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Found 5 results

  1. Hello, Here's the shot: beads are thrown or projected on a surface and come to form a word. There's no need to see someone's hand doing the throwing. So the beads could just fall. Part of the solution lies in showing this shot in reverse: we start the shot with the finished word and then, somehow, see the words "jump up" towards the camera. That would suppose that the camera is looking up at the beads as they call towards the lens. That's what I can't figure out: how to make the beads hold in the shape of the word and fall towards the lens at the same time. There's probably no solution to this, at least no easy solution. Another approach would be to shoot this as a stop motion sequence and go from the formed word to an empty canvas, after all the beads have been animated out of the frame. I would be happy to hear people's thoughts on this! Thanks. Alex
  2. Hi! First post here , I am shooting a music video in a couple days and i have small budget for this shot , like 100-300 Dollars. I have made a Pre vis of how i want it. I am shooting with a Red , but could go with a gh4 if smaller rig i needed. It's an outsíde nightshot where the camera goes from a closeup from the face and STRAIGHT UP to reveal all the cops. Thanks! /Markus
  3. Here’s another list! http://www.ilovefilmmaking.com/beautiful-movie-shots/ Sometimes they’re fun. :) I thought it might be interesting to post it here.
  4. Hi all, I've been struggling to shot list in the most logical and thorough way. I've been using Adobe Story CC and its shot list feature, but I'm struggling to make it as fool-proof as I want it to be. My problem lies in that often one shot (say a close up of a character) is used again and again throughout a scene. I'm unsure whether to keep marking it as a new shot every time I want to use it, or to assume that I'm filming the entire scene from that angle and every time I see that angle assume that it's already been covered. Obviously I wouldn't want every angle shot for the entire scene. Some shots would be the entire scene, others would be from when the character sits down until the end of a scene (for example), others would be only for specific action. I've found that things have a way of working out on set when you can see what you've actually got, but it seems a little like its leaving it to chance relying on figuring it out when you're shooting, when you're rushing to get through the scenes. I'm just interested in how DP's and Directors approach this problem. i.e. making the shotlist detailed, specific and fool-proof. (I know inspiration will inevitable strike on set, but I'm talking about the bare essentials.)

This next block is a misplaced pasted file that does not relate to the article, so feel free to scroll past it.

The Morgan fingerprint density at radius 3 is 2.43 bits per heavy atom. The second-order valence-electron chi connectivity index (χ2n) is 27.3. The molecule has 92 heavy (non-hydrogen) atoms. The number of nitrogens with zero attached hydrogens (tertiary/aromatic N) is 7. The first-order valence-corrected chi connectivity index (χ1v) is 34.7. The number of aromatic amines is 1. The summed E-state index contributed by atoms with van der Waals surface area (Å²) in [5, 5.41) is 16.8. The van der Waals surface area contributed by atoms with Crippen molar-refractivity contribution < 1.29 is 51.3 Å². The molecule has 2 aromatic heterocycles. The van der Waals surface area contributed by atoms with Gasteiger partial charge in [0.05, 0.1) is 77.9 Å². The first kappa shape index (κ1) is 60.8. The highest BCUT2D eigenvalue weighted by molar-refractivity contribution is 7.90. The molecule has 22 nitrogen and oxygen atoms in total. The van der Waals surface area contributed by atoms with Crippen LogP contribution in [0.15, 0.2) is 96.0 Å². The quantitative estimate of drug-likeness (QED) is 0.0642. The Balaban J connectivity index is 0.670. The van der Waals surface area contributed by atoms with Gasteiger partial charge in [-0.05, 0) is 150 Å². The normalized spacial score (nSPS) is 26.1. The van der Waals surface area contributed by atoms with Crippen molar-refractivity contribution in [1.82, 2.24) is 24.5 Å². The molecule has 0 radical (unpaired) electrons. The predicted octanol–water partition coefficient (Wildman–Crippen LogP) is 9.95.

5. Homemade Steady Shot System used in VideoClip. Actually shooting long-distance shots from the comfort of a chair! I my newest videoclip I was trying to find a way to create an equipment that will help me get rid of heavy steady camera systems that they actually destroyed my hand and muscles after a while. Also there was no way of achieving the results needed because the videoclip consised of long-walking shots. I wanted to shoot my newest video clip by sitting on a chair and mostly doing it without having to spend a fortune. It is almost as the buyed thing and most important, it was made by our hands. Feels better to work with your own made equipment. Reminds of your passion. I recently directed my second video clip using 100% homemade steady cam systems. I actually achieved shooting long distances without even touching the camera just by sitting on a chair. I want to be an inspiration for young film and art directors out there so this is how I did it. The videoclip can be found here: http://www.youtube.com/watch?v=0Ppj8DtLh14 For Tips and more information about how I did, I will post soon, but you also subscribe to my ever growing subscribers list in which I ofter update with advices and tips. For more information about skoumas please visit www.skoumas.net
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